A preconditioning step was applied (Pioletti and Rakotomanana, 2000) to all specimens by an axial confinement by ~5 μm of initial deformation (offset), following the 15 min equilibration under a small force of 0.05 N to stabilize the dimensions and temperature. This was found to suppress initial swelling (where present; as explained below) thus all the creep deformation and compliance are originated from zero. At these conditions it was observed that deformation of the porous, fully saturated fibrous structures proceeded without excessive deformation of the fibers themselves and without substantial decrease in porosity. Whereas, in vivo pressures expressed on healthy articular cartilage may reach 1–10 MPa at peak, here the fluid flow is unconfined but the scaffold as AC tissue undergoes deformation similar to one in clinical conditions (Lai et al., 1981, 1991; Milan et al., 2010).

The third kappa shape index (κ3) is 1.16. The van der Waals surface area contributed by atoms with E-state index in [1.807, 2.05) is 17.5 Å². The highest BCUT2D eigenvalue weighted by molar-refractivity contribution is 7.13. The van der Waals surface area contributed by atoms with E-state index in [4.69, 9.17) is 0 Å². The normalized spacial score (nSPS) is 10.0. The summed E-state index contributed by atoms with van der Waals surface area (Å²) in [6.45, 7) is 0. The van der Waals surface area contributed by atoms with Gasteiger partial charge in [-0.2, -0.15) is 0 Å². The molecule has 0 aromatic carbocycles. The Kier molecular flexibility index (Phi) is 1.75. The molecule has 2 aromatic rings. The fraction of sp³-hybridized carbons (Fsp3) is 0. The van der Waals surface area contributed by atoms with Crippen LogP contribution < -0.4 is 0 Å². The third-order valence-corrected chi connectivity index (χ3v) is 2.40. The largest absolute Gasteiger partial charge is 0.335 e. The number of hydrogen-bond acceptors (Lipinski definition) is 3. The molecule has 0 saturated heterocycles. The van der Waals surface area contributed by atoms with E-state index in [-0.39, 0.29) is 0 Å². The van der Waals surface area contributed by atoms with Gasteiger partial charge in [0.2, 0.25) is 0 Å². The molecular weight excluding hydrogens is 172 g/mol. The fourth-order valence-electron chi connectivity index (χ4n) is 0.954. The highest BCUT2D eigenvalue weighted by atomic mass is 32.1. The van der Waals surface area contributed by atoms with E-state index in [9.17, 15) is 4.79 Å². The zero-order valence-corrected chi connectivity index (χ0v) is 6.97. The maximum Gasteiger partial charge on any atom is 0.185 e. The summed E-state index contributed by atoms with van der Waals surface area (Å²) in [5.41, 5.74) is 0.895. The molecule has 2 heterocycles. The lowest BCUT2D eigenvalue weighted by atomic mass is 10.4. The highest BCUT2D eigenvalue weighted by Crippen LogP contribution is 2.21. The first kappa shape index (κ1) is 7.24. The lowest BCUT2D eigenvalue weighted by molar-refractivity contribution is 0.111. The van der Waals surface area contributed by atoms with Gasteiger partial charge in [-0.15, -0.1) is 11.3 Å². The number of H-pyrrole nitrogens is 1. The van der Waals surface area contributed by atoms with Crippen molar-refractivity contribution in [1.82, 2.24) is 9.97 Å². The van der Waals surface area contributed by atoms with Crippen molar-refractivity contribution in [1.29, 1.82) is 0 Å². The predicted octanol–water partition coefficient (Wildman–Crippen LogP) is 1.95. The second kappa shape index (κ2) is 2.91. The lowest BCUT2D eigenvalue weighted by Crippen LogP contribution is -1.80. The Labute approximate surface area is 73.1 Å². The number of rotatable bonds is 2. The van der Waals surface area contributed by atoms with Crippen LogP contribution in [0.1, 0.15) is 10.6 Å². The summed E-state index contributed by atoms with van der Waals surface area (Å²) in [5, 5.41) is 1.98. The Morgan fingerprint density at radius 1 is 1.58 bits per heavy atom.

Experimental data has been converted into biomechanical values and analyzed with an application of idempotent type analysis without use of a material model (Gunawardena, 1996; Pioletti and Rakotomanana, 2000; Litvinov et al., 2001). This gives an advantage over commonly reported moduli functional dependence as it allows extraction of the time-invariant data suitable for future prediction of the material behavior. The data quality reported for the same material might be also confusing, as no exact information is given for conditioning changes, and usually no solid proof shown, e.g., about suitability of the small strain theory or material linearity (Norris, 2008; Lujan et al., 2011). Such conditions are often assumed by default, despite it is of common knowledge that “elastic modulus” cannot be uniquely defined for material which does not follow linear elasticity model.